On November 2, 2020, Institutional Shareholder Services (ISS) notified companies that, for shareholder meetings held on or after January 1, 2021, ISS will no longer provide U.S.-based, S&P 500 companies the opportunity to review a draft version of their proxy research reports.
The draft review process was originally designed to enable S&P 500 companies to check data accuracy and verify interpretations that form the basis of ISS vote recommendations before advisory research reports were published to shareholders. However, in ISS’ view, their investment in data accuracy and quality control resources is yielding high factual accuracy rates, rendering the draft review unnecessary. The firm also commented that the draft review process has turned into an avenue for companies to debate underlying policies and pressure ISS to change vote recommendations before they become public, and that their institutional clients do not support issuers seeing draft reports before investors do. Accordingly, ISS states that the elimination of the draft review process will allow ISS to publish reports earlier than before, providing more time for their institutional clients to engage with companies and make voting decisions.
SEC Regulations and ISS Policy
ISS’ announcement meets an already changing landscape, with the SEC issuing final regulations regarding proxy advisor recommendations this past July. The SEC regulations state that, subject to certain exceptions, registrants generally must receive a copy of the proxy advisor’s advice no later than the time it is made available to the proxy advisor’s institutional clients; the proxy advisor must have a mechanism in place to inform clients of any written responses by registrants regarding proxy advice “in a timely manner”; and the proxy advisor must have written procedures in place to deal with conflicts of interest. (See FW Cook July 27, 2020 Alert).
To presumably abide by these recent SEC regulations and maintain transparency and accuracy, ISS explained that companies will receive a complimentary copy of the ISS report upon publication and be able to respond with comments and corrections. Any warranted updates will be distributed to ISS subscribers who received the original report through the proxy advisor’s “Alert” system. Depending on voting capabilities (in particular, voting technology infrastructure), institutional clients may then be able to change their vote instructions, in most cases in the U.S., potentially as late as the night before the shareholders meeting. Nevertheless, the discontinuation of the draft review process for S&P 500 companies is likely to increase the number of Alerts pushed to ISS subscribers next year.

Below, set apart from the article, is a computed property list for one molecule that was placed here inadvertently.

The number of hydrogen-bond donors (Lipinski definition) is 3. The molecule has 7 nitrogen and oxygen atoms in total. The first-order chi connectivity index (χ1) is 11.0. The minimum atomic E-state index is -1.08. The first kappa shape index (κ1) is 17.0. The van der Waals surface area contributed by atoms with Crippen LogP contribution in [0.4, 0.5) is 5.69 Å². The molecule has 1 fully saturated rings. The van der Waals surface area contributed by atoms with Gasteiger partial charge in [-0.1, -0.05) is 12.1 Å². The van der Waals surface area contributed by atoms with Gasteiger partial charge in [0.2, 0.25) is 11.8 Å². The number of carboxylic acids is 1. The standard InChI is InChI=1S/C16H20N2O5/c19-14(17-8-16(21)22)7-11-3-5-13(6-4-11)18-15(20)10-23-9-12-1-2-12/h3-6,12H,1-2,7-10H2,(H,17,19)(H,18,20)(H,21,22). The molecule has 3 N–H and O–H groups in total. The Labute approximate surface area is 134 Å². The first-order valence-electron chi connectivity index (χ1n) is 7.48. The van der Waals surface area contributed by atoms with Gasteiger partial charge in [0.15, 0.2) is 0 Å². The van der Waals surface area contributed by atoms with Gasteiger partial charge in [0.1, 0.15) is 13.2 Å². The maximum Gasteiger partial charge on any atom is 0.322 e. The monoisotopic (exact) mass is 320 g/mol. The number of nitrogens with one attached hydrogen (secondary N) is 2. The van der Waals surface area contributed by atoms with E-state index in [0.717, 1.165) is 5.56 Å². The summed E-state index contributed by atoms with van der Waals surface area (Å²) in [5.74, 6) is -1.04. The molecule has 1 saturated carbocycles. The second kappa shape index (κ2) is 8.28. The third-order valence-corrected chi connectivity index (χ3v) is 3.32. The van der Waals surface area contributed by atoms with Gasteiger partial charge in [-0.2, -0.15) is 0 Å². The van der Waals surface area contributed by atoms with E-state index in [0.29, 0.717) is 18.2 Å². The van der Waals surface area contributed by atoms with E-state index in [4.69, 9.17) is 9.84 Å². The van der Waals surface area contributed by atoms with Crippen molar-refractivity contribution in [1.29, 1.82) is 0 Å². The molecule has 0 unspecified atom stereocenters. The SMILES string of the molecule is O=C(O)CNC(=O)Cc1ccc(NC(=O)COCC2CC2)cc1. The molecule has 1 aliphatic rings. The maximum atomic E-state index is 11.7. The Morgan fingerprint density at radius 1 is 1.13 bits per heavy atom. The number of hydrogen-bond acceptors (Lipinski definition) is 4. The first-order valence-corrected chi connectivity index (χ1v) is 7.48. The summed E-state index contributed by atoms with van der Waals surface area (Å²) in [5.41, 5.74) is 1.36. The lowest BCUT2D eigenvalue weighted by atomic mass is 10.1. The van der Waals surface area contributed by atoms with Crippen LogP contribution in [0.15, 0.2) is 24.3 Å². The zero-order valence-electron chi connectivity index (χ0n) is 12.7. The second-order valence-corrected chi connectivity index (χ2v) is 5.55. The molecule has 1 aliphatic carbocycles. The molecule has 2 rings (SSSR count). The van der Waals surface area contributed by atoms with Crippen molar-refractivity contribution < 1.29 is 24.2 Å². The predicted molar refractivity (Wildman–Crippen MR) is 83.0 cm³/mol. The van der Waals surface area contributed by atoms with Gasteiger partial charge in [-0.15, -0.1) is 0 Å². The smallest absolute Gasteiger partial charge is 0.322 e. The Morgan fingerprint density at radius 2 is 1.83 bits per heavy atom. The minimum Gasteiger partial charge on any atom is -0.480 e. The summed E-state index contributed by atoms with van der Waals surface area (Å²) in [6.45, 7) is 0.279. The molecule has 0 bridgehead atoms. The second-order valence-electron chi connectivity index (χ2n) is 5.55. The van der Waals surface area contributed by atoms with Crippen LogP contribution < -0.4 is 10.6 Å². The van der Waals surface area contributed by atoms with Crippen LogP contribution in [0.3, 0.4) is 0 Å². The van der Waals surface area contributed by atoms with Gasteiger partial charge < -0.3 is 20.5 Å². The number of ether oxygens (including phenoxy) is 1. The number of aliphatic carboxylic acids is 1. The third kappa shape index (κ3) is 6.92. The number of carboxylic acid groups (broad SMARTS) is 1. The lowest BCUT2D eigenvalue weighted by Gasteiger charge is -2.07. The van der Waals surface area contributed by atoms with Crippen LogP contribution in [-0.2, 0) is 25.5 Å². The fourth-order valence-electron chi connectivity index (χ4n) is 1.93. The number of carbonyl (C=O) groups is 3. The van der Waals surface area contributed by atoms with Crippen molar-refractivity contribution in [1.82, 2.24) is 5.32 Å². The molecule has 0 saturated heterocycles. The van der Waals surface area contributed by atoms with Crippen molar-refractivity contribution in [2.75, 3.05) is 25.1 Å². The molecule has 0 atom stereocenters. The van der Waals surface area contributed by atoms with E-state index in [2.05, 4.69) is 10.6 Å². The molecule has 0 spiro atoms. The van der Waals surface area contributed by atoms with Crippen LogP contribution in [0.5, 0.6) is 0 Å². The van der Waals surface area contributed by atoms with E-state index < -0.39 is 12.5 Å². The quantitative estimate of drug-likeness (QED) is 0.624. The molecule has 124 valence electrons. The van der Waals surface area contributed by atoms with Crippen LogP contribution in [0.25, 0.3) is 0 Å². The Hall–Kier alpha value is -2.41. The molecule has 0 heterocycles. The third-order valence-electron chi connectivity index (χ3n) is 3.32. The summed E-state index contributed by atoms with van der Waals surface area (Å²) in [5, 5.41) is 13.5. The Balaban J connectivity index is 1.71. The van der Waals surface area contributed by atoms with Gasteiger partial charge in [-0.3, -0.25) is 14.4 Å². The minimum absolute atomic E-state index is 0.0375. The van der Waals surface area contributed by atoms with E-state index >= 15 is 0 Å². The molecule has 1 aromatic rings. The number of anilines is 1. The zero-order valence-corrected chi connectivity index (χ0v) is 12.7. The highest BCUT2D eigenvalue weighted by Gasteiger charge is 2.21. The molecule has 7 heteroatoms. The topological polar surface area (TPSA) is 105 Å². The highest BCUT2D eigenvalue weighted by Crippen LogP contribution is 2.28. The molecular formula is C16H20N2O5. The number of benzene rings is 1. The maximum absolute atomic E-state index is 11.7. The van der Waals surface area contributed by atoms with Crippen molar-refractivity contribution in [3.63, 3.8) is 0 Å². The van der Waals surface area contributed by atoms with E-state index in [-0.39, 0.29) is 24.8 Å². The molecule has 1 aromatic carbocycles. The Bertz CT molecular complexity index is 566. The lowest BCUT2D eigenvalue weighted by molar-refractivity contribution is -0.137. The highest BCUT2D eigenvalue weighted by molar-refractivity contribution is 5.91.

ISS’ announcement comes in contrast to proxy advisor Glass Lewis’ data-verification approach. Adopted in 2015, the Glass Lewis Issuer Data Report (IDR) program provides domestic and international companies with a data-only version of their proxy research report prior to publication. Issuers have the chance to verify, correct, and/or update company information without having early access to the complete report containing Glass Lewis’ vote recommendations and underlying analyses.
Managing Director & Head of Chicago Office
Cimi Silverberg has twenty-four years of consulting experience, twenty-one focusing solely on executive compensation. Cimi’s clients include both public and private organizations in a variety of industries and company size categories. She is a frequent writer and speaker on the topic of executive compensation and a strong contributor to the firm’s technical papers and studies.
Caprice Herjavec’s consulting engagements focus on all elements of executive and board compensation. She engages with clients, both public and private, across various industries and throughout different stages of the business cycle. Caprice specializes in executive compensation trends, peer group development, IPO transactions, and annual and long-term incentive program design.